Jan 29, 2015 1:00 AM

Author: Libby Mitchell


Food allergies are on the rise in the United States. According to the Centers for Disease Control and Prevention food allergies increased among children by approximately 50% between 1997 and 2011. But while having a food allergy can be life threatening, it doesn’t mean it has to be life altering. “While food allergies are a chronic condition that can require a lot of work, there are many ways to still lead a happy, healthy life,” says Jessie Skriner, a certified health education specialist with the University of Utah Health Promotion and Education Department. “The Food Allergy Education Program will provide information about how to avoid allergy triggers, plan ahead, recognize and treat a reaction, be prepared, deal with stress, and feel more confident.”

The first thing anyone with a food allergy needs to know is that not every allergic reaction is the same. “Past reactions do not predict how a person will react in the future, so being prepared is very important,” says Skriner. “Symptoms can vary from swelling or a rash to respiratory problems or even anaphylaxis.” Because of this, the best defense is being prepared. “You should always be prepared for all levels of reaction,” Skriner says, “including carrying an EpiPen for the most severe cases.”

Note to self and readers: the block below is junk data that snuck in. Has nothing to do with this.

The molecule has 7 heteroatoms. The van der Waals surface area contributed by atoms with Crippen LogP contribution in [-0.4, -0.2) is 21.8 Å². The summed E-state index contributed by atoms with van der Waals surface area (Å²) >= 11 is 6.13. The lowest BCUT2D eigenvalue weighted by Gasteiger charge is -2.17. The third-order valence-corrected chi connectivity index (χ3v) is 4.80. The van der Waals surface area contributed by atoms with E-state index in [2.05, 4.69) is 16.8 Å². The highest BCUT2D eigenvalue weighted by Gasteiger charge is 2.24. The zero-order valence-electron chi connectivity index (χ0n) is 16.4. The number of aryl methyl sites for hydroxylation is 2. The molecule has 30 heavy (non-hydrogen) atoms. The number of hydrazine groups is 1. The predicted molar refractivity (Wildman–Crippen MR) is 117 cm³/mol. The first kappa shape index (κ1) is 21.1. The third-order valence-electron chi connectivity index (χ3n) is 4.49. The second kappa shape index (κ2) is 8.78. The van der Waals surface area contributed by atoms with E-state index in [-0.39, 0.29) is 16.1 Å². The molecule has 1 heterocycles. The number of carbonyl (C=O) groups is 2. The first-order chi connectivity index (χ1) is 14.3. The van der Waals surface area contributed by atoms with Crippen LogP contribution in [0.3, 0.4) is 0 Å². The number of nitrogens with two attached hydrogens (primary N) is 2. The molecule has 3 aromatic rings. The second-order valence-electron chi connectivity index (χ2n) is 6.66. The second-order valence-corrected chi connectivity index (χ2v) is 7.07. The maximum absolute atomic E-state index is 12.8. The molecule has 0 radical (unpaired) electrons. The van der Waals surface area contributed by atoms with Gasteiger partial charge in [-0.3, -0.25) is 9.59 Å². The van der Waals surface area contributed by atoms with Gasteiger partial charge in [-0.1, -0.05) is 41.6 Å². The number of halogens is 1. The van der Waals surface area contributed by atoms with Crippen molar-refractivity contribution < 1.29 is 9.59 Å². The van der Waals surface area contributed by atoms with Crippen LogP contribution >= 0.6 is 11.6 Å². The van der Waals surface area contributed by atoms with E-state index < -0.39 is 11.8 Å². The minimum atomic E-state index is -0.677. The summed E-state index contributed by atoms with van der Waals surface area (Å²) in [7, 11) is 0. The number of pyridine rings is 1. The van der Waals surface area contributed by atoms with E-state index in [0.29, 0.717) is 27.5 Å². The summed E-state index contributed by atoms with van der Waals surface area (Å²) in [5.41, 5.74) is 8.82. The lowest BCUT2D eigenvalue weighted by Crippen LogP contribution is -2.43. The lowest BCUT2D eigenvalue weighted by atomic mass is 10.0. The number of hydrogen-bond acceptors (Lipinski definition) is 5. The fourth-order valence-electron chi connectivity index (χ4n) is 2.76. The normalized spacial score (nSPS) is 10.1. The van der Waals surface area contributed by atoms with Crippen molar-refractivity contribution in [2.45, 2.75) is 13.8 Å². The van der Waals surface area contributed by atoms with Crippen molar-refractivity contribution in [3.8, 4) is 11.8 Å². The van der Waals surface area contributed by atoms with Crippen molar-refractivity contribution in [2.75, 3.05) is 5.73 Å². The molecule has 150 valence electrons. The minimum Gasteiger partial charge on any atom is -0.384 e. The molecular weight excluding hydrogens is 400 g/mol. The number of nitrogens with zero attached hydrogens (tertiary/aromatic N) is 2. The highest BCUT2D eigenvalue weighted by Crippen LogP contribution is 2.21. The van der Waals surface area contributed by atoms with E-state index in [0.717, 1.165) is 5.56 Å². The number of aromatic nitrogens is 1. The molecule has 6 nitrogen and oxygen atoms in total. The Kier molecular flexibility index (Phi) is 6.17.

Of course, the idea of an EpiPen can be intimidating for anyone who has never used one before. Overcoming that hurdle can be lifesaving though. “There are resources available that can teach and educate in the proper use of different epinephrine devices through medical websites, printed materials and allergy and medical clinics,” says Skriner, “The Food Allergy Education Program will be teaching attendees how to properly administer an EpiPen.  All participants will receive an EpiPen trainer and have the ability to practice administering an EpiPen by a trained registered nurse.”

Registration is going on now for the Food Allergy Education Program, which will be held on February 3rd at 5:15pm at the HPN-North complex. You can register here. The cost is $10 for the general public, and $5 for students. If you are enrolled in the WellU program, it’s completely free. 


Libby Mitchell

Libby Mitchell is the Social Media Coordinator for University of Utah Health Care. Follow her on Twitter @UUHCLibby

allergies epipen food allergies

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